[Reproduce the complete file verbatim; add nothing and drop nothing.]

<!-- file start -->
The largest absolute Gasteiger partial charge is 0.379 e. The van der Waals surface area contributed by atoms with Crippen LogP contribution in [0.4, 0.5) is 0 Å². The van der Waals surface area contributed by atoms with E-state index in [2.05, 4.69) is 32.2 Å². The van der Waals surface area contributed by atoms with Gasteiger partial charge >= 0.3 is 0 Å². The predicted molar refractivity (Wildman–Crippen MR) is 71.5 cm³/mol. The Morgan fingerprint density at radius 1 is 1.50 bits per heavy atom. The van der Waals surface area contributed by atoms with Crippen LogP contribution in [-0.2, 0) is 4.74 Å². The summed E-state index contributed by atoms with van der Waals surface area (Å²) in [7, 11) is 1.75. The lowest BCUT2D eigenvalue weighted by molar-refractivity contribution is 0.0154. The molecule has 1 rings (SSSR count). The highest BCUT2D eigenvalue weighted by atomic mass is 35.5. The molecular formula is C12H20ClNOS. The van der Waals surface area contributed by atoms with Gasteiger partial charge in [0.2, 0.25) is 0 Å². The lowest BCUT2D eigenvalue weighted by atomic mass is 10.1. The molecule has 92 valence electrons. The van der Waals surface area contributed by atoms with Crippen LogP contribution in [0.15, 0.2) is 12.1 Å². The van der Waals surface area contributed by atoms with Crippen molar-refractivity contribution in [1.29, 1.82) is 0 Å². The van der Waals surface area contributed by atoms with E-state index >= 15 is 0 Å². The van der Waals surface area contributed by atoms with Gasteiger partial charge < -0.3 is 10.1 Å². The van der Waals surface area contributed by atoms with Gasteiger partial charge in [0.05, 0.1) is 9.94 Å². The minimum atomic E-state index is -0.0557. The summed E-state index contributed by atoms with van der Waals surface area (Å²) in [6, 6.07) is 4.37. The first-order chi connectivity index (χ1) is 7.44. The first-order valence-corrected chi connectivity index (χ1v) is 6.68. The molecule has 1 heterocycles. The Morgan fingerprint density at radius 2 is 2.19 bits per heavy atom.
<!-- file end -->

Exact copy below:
The largest absolute Gasteiger partial charge is 0.379 e. The van der Waals surface area contributed by atoms with Crippen LogP contribution in [0.4, 0.5) is 0 Å². The van der Waals surface area contributed by atoms with E-state index in [2.05, 4.69) is 32.2 Å². The van der Waals surface area contributed by atoms with Gasteiger partial charge >= 0.3 is 0 Å². The predicted molar refractivity (Wildman–Crippen MR) is 71.5 cm³/mol. The Morgan fingerprint density at radius 1 is 1.50 bits per heavy atom. The van der Waals surface area contributed by atoms with Crippen LogP contribution in [-0.2, 0) is 4.74 Å². The summed E-state index contributed by atoms with van der Waals surface area (Å²) in [7, 11) is 1.75. The lowest BCUT2D eigenvalue weighted by molar-refractivity contribution is 0.0154. The molecule has 1 rings (SSSR count). The highest BCUT2D eigenvalue weighted by atomic mass is 35.5. The molecular formula is C12H20ClNOS. The van der Waals surface area contributed by atoms with Gasteiger partial charge in [0.2, 0.25) is 0 Å². The lowest BCUT2D eigenvalue weighted by atomic mass is 10.1. The molecule has 92 valence electrons. The van der Waals surface area contributed by atoms with Crippen LogP contribution in [0.15, 0.2) is 12.1 Å². The van der Waals surface area contributed by atoms with Crippen molar-refractivity contribution in [1.29, 1.82) is 0 Å². The van der Waals surface area contributed by atoms with E-state index >= 15 is 0 Å². The van der Waals surface area contributed by atoms with Gasteiger partial charge < -0.3 is 10.1 Å². The van der Waals surface area contributed by atoms with Gasteiger partial charge in [0.05, 0.1) is 9.94 Å². The minimum atomic E-state index is -0.0557. The summed E-state index contributed by atoms with van der Waals surface area (Å²) in [6, 6.07) is 4.37. The first-order chi connectivity index (χ1) is 7.44. The first-order valence-corrected chi connectivity index (χ1v) is 6.68. The molecule has 1 heterocycles. The Morgan fingerprint density at radius 2 is 2.19 bits per heavy atom.